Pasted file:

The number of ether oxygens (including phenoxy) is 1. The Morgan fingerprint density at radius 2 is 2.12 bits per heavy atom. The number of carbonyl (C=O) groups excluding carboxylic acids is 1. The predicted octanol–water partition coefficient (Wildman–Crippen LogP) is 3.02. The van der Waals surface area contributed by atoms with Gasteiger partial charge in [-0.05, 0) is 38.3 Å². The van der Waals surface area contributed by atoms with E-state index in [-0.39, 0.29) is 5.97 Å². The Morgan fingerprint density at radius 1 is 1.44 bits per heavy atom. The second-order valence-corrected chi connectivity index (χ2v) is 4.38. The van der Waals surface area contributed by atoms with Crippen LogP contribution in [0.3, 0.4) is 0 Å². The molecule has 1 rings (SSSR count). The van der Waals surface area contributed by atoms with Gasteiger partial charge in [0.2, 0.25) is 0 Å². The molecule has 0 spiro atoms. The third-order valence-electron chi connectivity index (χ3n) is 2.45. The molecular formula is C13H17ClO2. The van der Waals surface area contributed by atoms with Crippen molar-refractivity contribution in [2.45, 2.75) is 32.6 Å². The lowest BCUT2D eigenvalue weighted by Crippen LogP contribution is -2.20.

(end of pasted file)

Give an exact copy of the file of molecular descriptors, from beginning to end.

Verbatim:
The number of ether oxygens (including phenoxy) is 1. The Morgan fingerprint density at radius 2 is 2.12 bits per heavy atom. The number of carbonyl (C=O) groups excluding carboxylic acids is 1. The predicted octanol–water partition coefficient (Wildman–Crippen LogP) is 3.02. The van der Waals surface area contributed by atoms with Gasteiger partial charge in [-0.05, 0) is 38.3 Å². The van der Waals surface area contributed by atoms with E-state index in [-0.39, 0.29) is 5.97 Å². The Morgan fingerprint density at radius 1 is 1.44 bits per heavy atom. The second-order valence-corrected chi connectivity index (χ2v) is 4.38. The van der Waals surface area contributed by atoms with Crippen LogP contribution in [0.3, 0.4) is 0 Å². The molecule has 1 rings (SSSR count). The van der Waals surface area contributed by atoms with Gasteiger partial charge in [0.2, 0.25) is 0 Å². The molecule has 0 spiro atoms. The third-order valence-electron chi connectivity index (χ3n) is 2.45. The molecular formula is C13H17ClO2. The van der Waals surface area contributed by atoms with Crippen molar-refractivity contribution in [2.45, 2.75) is 32.6 Å². The lowest BCUT2D eigenvalue weighted by Crippen LogP contribution is -2.20.